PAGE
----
First of all it’s important to acknowledge the fact that the Thuban overclocking results in this article are preliminary and possibly not conform what you will reach at home, be it either in a positive or a negative sense. From the Deneb C3 launch we have seen that the press samples reached a bit higher frequencies than the normal retail samples, so one could assume that’s the case with this sample as well. However, it’s important to know that this is not a press sample (not send to me as press) and that over time normal retail samples get better than the first series of processors.
What I’m getting from the system at the moment reminds me a lot of the very first Phenom II results we saw roughly a year ago. The potential is there, but at the moment there still is a problem with the multi-core scaling beyond 1.7V, which makes it look kind of disappointing at the extreme level (or maybe we just expected too much?). The contrary is true, however. The overclockability at low to medium voltage levels is beyond what I could have hoped for when I first started testing the Thuban, especially if you consider that these are six fully functional cores. Up until today, I haven’t tested each core separately (maybe something for the future), but the chances of having one freakishly high-clocking core for single threaded applications did elevate in comparison to the Deneb. On the right side I’ve included a screenshot of the LN2 overclocking result: 5.8GHz through 3DMark06 at 1.75V.
People who’ve read through the entire article may have noticed that I’ve repeated several times that the Thuban looks like a highly-binned Deneb. The most interesting part of this hypothesis is allows us to make the speculation that the lower-end Thuban products may be better for overclocking than the 1090T. Since all Thuban products receive the same power consumption rating, the high-end models are likely to be the least leaky ones. The lower the frequency, the lower the product rating, but the maximum tolerated power consumption remains equal; so the more high-end the product, the less chips qualify. To make it clear, what I’m trying to say here is: if AMD releases a mainstream Black Edition Thuban, it might be interesting to check it out. And, more importantly, let’s all cross our fingers that AMD has found the time to put aside some of the very leaky chips and is preparing another Liquid Helium overclocking attempt!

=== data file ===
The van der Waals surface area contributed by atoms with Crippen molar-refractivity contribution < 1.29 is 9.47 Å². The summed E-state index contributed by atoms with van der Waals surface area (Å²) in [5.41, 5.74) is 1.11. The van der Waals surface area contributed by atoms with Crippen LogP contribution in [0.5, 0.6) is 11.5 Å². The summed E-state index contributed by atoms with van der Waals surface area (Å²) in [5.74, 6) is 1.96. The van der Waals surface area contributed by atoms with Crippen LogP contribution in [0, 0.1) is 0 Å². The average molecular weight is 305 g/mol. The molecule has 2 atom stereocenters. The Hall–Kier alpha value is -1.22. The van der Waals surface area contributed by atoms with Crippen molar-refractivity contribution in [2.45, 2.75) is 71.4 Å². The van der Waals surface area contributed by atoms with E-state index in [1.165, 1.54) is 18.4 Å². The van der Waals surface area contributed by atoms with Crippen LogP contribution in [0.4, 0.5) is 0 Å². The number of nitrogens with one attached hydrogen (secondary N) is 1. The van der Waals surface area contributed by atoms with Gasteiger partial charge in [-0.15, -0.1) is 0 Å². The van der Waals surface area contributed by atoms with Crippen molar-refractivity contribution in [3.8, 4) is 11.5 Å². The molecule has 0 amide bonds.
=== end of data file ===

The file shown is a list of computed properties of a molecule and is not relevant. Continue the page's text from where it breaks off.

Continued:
I believe it’s also important to repeat that the mainboards used in the test sessions were not fully ready yet. During the different testing, I experienced some issues regarding high Northbridge and memory clocks, which will be the determining factor for performance in the end. Since there are now six cores demanding data from the memory, you will see quite a significant performance boost when increasing the Northbridge frequency. Luckily, it seems that on air cooling, the Thuban is ready for high NB clocks (3GHz 3D stable) and rumors go that the memory frequency will hit unseen heights; higher than the DDR3-1900 CL7 3D stable I’ve seen thus far.
Although I haven’t included any performance numbers in this article (browse the web – you’ll find enough material), maybe I should elaborate on the topic anyway. Just like at the launch of the Phenom II series it’s pretty clear that the Thuban is not capable of producing one world record after another. The highest scores will still be in the hands of an Intel Gulftown-based system and Thuban will not change that in the next couple of months. However, similar to the previous AMD parts we have to recognize the fact that an AMD system is just a lot of fun to bench with: no coldbug, no coldbootbug and decent performance. Also, and this is something I rarely find important, the prize it retails at is simply amazing in comparison to the Intel six core counter product.
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Page 1 – Introduction
Page 2 – AMD Thuban Voltage Scaling
Page 3 – AMD Thuban Temperature Scaling
Page 4 – Conclusive thoughts